Others, however, remain unaware of the consequences associated with water runoff, a mindset Bartow County Engineer Lamont Kiser hopes to change.
"When folks see catch basins, storm drains, junction boxes, drop inlets and those kind of things, there's still some folks that thinks that goes to a treatment plant somewhere and don't realize that goes straight to a tributary, a small stream or ultimately winds up in a big stream -- the Etowah River -- 70 [percent] to 80 percent of this county drains to that river," Kiser said.
To identify and eliminate pollution sources, the county is conducting business inspections to raise awareness of existing problems and how they can be mitigated.
"It's really just a chance for us to go and introduce ourselves and tell them a little about our program, so upfront it's really an education program," Kiser said. "It's an opportunity for us to evaluate their stormwater plans and their stormwater management on site. It's an opportunity for us to see if there are problems on their site ... or if there are opportunities where we can assist them to clean up their site a little bit and better their stormwater management."
Currently, the county engineering department is concentrating on auto salvage yards. Owners of these companies should already have received notice in the mail. Information is sent out prior to business inspections letting operators know what will be evaluated and what measures can be taken before the inspection, such as picking up trash on the grounds, properly storing chemicals and cleaning automotive leaks from parking areas.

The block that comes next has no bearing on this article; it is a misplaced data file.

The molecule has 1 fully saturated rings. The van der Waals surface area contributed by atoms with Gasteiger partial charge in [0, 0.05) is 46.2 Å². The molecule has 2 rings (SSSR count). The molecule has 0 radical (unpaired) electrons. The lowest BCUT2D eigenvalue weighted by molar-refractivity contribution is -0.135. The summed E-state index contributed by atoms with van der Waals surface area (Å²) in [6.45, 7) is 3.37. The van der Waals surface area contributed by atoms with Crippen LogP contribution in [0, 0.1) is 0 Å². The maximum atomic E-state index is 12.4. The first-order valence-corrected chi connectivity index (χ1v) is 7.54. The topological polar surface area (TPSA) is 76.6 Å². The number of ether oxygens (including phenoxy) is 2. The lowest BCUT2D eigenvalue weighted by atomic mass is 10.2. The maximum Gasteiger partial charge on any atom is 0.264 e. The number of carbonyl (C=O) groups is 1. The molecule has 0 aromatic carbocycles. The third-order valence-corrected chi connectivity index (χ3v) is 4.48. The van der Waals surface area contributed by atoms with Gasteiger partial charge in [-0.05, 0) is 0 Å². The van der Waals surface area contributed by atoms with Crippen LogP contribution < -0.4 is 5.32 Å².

Many businesses can have an effect on stormwater through the storage and use of chemicals or oils, including fast food restaurants, mechanic shops and car washes. Also, any business with a large commercial parking lot is responsible for the runoff created.
"Obviously, as a commercial property owner, you don't have control over the vehicles that visit your place but you do kind of have the responsibility of the leaking antifreeze and the oil and the brake dust and that kind of thing. Those are the components that ultimately end up washing into the storm drains, washing through any detention ponds they have, and if they aren't caught and cleaned up there, they can end up in our creeks and in our streams," Kiser said.
With regulation changes occurring every five years, the next cycle begins in 2012 and Kiser expects restrictions to only get tougher. Existing infrastructure, however, was designed without these requirements in mind making preventative and cleanup efforts essential.
"A lot of the requirements that we're under now for stormwater control weren't in place 15 or 20 years ago when a lot of this infrastructure was built," Kiser said. "Every bit of the drainage from that area drains to the lake ultimately. So, this is an effort for us and our business community to work together to help keep all that clean."
Although some warnings have been issued for excessive violations, the county has yet to levy fines for stormwater noncompliance looking to work in cooperation with businesses rather than against them.
"Our goal is not to see how many folks we can fine and give citations to and drag through court. Our focus is to get folks to be aware of the environmental damage that can happen," Kiser said.
For more information on the topic of urban area runoff, or nonpoint source pollution, visit www.tiny.cc/epa-stormwater. To contact Bartow County Engineering, call 770-387-5067.